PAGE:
The lessons Lightning had to teach us all, began early. Almost without exception, the many, many horses and ponies I have owned, each had a great deal to teach me and it wasn’t always about themselves or other horses. It was usually to do with the people involved. Most often one cannot even mention the word horse without an argument ensuing. The common denominator in these situations was not always me either. Emotions running high, people feeling very passionate about their way being the only way, and everyone having an opinion, plus everyone knowing for sure that they know almost everything, seems to be just how it is for almost everybody who has ever loved a horse, or as is the case here, a pony.  It had been relatively easy to say to my friend’s husband that no pony should ever come between us. Without....

A Pony Named Lightning  Part Three



It was early when the float made its way up our tree lined drive, allowing me from my vantage point upstairs, only peeps of it. And it was with trepidation not joy that I ran across the lawn to the stables to meet it.  During the two days, Lightning was in transit, a problem had arisen. My friend's husband, the friend who had pointed out the advertisement 'Lightning For Sale' and who had said categorically her family did not want the pony, had rung to discuss another horse matter. I excitedly told him that I had purchased the Gisborne bush pony and that he was in fact to be delivered the very next day. He was a bit taken aback, and said the family now wanted him after all and that they had planned to go to view him in Gisborne next weekend. It wasn't until later that I realized this family may have been the family, Jim....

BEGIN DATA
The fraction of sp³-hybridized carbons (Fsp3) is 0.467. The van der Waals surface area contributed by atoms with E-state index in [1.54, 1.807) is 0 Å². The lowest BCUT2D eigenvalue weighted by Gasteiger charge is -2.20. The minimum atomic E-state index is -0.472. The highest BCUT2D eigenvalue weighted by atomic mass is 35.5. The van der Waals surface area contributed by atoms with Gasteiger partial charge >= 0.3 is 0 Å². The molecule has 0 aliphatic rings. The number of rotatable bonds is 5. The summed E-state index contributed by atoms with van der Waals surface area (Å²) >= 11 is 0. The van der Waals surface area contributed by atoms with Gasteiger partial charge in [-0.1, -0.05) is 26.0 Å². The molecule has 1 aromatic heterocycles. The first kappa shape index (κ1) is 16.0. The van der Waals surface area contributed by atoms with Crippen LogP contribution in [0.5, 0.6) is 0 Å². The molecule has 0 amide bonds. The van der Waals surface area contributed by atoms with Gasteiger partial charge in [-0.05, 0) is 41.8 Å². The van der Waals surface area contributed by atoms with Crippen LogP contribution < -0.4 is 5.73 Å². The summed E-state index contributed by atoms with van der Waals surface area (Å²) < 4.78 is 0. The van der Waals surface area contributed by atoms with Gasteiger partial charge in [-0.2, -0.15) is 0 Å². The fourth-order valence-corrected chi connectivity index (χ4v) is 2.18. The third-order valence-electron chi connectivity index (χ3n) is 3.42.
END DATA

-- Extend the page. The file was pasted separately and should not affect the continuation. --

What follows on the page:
A Pony Named Lightning  Part Two



I perhaps should have been a little more concerned than I actually was about having not discussed with my husband, my impulsive and completely irrational decision to purchase a young, only just broken pony, sight unseen, with no rider, no vet check and no way of transport from the depths of Gisborne. The trip would be 600 kilometres plus, door to door. Instead of consulting my husband, I phoned a horse transporting company and could not believe that by some incredible against all odds coincidence, one of the drivers was about to leave Gisborne with an empty float used to deliver the last load of goods and chattels following a marriage break up. He would be on the road to Auckland where our farm is, the very next morning. The wait for transport could have been months.  Next call was to a vet in Gisborne who happened to be at that very....

A Pony Named Lightning Part One


Several years back, a friend rang to say, “You simply have to look at the pics of this pony advertised for sale!” I did look and immediately, I felt desperately sorry for this pony. I phoned my friend back to ask why on earth she wasn’t buying him for one of her three girls, all of them extremely competent riders. “He looks so kind and he’s only two,” I pointed out to my friend. “They’re not asking a lot of money.” But my friend was adamant that she didn’t want a pony so young and she thought it was way too big anyway to even qualify as a pony. In which case, if he was more than the maximum height allowed of 147cm, he would be difficult to sell on and therefore never worth much. And even if he was a pony now, which admittedly seemed doubtful when comparing his height to that of the man stood alongside him, he was....